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Tuesday, April 19, 2011

The problem with taxes; "only little people pay taxes"

Courtesy of Mother Jones here are some graphs that clearly illustrate the problem with the current tax system.

Despite GOP/Tea Party wailing about tax rates and why the wealthy should get more tax cuts, the reality is far different. The right uses statutory tax rates to illustrate their ideas while ignoring effective tax rates, or how much people and corporations actually pay in taxes.

These graphs do not even consider secondary taxes that affect lower and middle income individuals far more than the wealthy, something that the right also refuse to consider in their tax propaganda. Gasoline taxes, alcohol taxes and sales taxes are all taxes that everyone pays directly or indirectly. Someone earning $50,000 a yeaar will probably spend less on gas than someone earning $1 million a year but the millionaire will not be spending 20 times as much on gas. If they spend 3 times as much on gas, they are paying an insignificant percentage of income on those taxes whereas someone earning $50K a year might be paying an additional 1-2% on those taxes. Same story with sales taxes.

Firstly here is an illustration of the income and taxes paid by the richest of the rich, the top 400 earners according to the IRS.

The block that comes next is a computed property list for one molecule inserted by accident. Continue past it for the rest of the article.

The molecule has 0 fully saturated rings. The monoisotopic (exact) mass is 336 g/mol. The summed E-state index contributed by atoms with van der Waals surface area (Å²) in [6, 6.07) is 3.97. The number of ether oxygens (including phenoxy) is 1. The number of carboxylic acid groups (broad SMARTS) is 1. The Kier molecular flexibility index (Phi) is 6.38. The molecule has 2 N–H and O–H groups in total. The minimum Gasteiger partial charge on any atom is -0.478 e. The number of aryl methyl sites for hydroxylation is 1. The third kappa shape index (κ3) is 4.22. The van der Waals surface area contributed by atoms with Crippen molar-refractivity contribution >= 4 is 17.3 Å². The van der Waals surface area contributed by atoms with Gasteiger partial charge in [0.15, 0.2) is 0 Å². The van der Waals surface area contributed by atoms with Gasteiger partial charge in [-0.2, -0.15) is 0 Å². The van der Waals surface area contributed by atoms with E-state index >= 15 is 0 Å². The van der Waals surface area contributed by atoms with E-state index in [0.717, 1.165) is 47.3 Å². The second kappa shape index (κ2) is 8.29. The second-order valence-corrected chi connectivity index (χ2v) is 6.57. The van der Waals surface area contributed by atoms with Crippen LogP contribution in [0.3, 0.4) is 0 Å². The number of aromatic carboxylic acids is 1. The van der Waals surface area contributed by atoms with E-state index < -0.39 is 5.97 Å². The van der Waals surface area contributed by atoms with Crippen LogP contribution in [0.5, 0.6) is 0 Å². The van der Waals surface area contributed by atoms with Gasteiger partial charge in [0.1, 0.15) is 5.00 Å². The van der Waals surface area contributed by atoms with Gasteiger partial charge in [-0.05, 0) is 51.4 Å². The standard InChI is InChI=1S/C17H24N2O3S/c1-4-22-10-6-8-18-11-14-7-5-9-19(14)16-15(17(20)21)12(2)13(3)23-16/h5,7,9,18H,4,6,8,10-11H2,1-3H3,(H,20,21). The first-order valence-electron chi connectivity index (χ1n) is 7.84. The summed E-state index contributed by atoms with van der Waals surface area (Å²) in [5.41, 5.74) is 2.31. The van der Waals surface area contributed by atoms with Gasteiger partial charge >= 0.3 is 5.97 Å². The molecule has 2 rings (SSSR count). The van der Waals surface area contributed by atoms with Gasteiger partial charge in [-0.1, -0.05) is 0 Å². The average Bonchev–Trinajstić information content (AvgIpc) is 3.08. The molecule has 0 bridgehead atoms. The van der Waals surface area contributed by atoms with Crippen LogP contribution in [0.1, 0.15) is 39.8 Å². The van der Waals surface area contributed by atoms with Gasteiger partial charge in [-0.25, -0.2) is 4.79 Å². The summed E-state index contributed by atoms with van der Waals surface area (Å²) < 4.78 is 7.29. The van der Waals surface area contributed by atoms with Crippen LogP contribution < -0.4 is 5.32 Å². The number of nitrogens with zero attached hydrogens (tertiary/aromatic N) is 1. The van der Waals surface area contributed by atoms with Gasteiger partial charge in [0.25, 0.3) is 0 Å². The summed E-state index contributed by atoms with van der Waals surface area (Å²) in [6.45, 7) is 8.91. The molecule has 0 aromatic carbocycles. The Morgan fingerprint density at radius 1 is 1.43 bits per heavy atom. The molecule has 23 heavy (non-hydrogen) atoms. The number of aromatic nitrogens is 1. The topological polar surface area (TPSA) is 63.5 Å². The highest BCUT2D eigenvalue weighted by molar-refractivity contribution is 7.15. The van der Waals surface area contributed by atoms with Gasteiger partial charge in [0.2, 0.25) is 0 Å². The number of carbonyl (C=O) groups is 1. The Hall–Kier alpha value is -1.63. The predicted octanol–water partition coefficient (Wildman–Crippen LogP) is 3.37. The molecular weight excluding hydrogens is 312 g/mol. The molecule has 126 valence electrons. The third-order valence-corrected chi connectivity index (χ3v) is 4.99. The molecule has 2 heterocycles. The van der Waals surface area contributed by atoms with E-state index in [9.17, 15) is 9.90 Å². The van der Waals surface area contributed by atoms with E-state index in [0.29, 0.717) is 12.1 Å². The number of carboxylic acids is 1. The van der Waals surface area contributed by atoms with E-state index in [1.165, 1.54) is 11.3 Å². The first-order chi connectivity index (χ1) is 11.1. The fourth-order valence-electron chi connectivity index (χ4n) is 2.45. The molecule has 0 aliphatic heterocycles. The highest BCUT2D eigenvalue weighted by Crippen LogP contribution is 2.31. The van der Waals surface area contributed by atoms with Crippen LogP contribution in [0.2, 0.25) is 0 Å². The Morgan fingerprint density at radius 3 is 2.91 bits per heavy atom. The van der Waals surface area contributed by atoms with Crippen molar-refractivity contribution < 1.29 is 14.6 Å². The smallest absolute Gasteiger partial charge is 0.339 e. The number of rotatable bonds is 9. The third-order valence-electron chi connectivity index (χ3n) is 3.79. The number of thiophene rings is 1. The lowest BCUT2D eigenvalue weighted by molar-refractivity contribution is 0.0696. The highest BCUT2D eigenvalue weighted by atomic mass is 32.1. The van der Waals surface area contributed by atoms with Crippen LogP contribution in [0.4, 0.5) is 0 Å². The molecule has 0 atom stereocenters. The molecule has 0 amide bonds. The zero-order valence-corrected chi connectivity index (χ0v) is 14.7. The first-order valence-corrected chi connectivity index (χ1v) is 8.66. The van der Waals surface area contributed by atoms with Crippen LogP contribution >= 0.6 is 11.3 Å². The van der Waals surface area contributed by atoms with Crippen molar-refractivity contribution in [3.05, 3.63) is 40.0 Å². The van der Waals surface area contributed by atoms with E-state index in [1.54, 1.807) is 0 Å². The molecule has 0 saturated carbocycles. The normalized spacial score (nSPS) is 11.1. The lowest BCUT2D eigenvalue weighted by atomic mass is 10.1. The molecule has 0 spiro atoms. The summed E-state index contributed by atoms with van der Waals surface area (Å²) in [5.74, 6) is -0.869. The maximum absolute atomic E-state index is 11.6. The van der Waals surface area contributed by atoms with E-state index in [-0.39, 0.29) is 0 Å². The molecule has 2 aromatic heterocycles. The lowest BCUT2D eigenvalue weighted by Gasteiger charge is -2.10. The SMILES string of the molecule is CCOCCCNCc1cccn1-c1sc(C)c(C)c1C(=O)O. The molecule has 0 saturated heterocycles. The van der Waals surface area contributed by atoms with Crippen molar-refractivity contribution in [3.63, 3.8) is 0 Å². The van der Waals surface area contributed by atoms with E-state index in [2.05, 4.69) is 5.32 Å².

Who benefits from the Bush tax cuts.   Once again it's those at the very top, the highest 0.1%

The continual mantra by the right is that our corporate tax rate of 35% is too high.  That argument may hold water for small businesses.  The government defines small businesses as those with 500 or less employees.  They are the ones who end up paying the 35% or close to it because they cannot afford an army of lobbyists to carve out tax loopholes so they end up paying no taxes like GE, Exxon etc.    Here is a graph showing how corporations have come to contribute less and less of the overall revenue.  To those who don't get it, we have a spending problem and we have a revenue problem.  Corporations and the richest among us are being taxed at historic lows, and that is even before all the loopholes an exemptions.  It's no wonder that revenue has dropped from an average of 20% of GDP to under 15%.  It's impossible to come close to balancing the budget if revenue stays at under 15% of GDP. 

Lastly Mother Jones illustrates the taxes paid by a janitor and the taxes paid by the people who live in the Park Avenue building names after Leona Helmsley who famously claimed that 'only the little people pay taxes' after she was convicted of tax evasion because even the low percentage of taxes she had to pay were beneat
h her. 

The janitor pays a higher tax rate than the average earnings of the Helmsley building's inhabitants despite earning over 35 times as much money.  Only little people pay taxes.  This much is obvious.


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